Fortunately it was in jest, or the nominated peacemaker, Scott Gibbs, the burly former Wales player who, in 1997, famously flattened Os du Randt on a bullocking run, would have had his hands full.

"I want to keep my mind positive and try to fight it mentally," Van der Westhuizen says. "But it is not easy.

"To me it is about quality of life, not quantity. A lot of people say I could live for five years or I could live for 10 years, but it is not about that.

"I would rather have two years of quality rather than 10 years of being a vegetable."


Beyond this place of wrath and tears

Looms but the Horror of the shade

And yet the menace of the years

Finds, and shall find, me unafraid


Dubai, April 2010. It seems like every one of Dubai's estimated 40,000 South African expatriates has made it to the Jebel Ali Shooting Club for the Freedom Day celebrations.

The centrepiece of the afternoon is a rugby match on a makeshift field between a group of long-since retired South Africa international players, and their British & Irish Lions counterparts.

There has been an unforeseen glitch. Some of the best known British players have been unable to get here because of a volcanic ash cloud wreaking havoc with air travel.

But no bother. The biggest star is here. A crowd that would shame most clubs in the UAE's professional football league have turned out to watch.

And most are here to see the great Joost van der Westhuizen, the 89-cap former Springboks captain, who has more tries to his name than any other scrum-half in Test history.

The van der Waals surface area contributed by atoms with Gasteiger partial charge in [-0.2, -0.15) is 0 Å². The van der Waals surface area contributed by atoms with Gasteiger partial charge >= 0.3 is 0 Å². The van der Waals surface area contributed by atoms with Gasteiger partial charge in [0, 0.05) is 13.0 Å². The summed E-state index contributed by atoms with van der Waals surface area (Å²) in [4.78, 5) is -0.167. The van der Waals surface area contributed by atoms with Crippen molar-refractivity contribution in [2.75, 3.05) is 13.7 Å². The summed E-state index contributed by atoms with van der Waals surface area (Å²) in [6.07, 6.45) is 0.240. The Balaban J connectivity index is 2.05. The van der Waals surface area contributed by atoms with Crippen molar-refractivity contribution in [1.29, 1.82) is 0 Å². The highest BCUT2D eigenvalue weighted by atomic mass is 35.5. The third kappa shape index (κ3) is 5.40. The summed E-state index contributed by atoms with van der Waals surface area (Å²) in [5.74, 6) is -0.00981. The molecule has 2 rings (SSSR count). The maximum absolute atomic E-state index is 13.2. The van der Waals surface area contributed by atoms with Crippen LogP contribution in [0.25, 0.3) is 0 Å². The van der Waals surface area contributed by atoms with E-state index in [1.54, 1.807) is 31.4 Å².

"Him being here meant the legends team could really live up to their name, and so many people were glad to see him here," says Neil Hamp Adams, one of the organisers of the match.

The facts say Van der Westhuizen is 39, but he still looks about 25. And the fire is still raging.

"We have played the Lions five times now and we have won four," he says after South Africa win the game. "It was good to get them back."

There is always a fire burning, a vendetta to settle. The Lions beat South Africa in 1997. It is a defeat which will always rankle with him, and now the British veterans must suffer for it.

Even as the veterans in green stretch to victory, Van der Westhuizen wants more. After being substituted, he still gives the referee a mouthful for sinning against the South Africans. He wants to be back out there. He wants this day never to end.


It matters not how strait the gate

How charged with punishments the scroll

I am the master of my fate

I am the captain of my soul


Johannesburg, June 1995. Jonah Lomu is the irresistible force. It is obvious. He cannot be stopped. The whole of the England side tried in the semi-final of the Rugby World Cup. No one came close.

Mike Catt was trampled into the Cape Town earth. Tony Underwood was scarred for the rest of his career. The New Zealand wing scored four tries, taking his tally for the tournament to a record-breaking eight. He is unstoppable, that much is clear.